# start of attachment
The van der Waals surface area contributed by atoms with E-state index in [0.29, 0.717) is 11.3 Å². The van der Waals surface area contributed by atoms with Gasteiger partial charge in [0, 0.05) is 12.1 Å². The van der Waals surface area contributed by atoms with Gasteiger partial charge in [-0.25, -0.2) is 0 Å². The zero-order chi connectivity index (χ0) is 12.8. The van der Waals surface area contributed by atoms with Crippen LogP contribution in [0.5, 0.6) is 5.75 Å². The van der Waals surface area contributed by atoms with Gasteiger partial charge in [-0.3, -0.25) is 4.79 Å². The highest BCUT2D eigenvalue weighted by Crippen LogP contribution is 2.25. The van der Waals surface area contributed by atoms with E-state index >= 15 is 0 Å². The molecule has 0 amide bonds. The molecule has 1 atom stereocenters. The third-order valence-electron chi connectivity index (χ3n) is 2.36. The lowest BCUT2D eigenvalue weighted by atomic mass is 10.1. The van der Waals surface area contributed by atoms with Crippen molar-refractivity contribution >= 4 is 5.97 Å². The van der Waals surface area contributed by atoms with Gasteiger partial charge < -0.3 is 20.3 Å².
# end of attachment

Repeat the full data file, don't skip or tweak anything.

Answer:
The van der Waals surface area contributed by atoms with E-state index in [0.29, 0.717) is 11.3 Å². The van der Waals surface area contributed by atoms with Gasteiger partial charge in [0, 0.05) is 12.1 Å². The van der Waals surface area contributed by atoms with Gasteiger partial charge in [-0.25, -0.2) is 0 Å². The zero-order chi connectivity index (χ0) is 12.8. The van der Waals surface area contributed by atoms with Crippen LogP contribution in [0.5, 0.6) is 5.75 Å². The van der Waals surface area contributed by atoms with Gasteiger partial charge in [-0.3, -0.25) is 4.79 Å². The highest BCUT2D eigenvalue weighted by Crippen LogP contribution is 2.25. The van der Waals surface area contributed by atoms with E-state index >= 15 is 0 Å². The molecule has 0 amide bonds. The molecule has 1 atom stereocenters. The third-order valence-electron chi connectivity index (χ3n) is 2.36. The lowest BCUT2D eigenvalue weighted by atomic mass is 10.1. The van der Waals surface area contributed by atoms with Crippen molar-refractivity contribution >= 4 is 5.97 Å². The van der Waals surface area contributed by atoms with Gasteiger partial charge < -0.3 is 20.3 Å².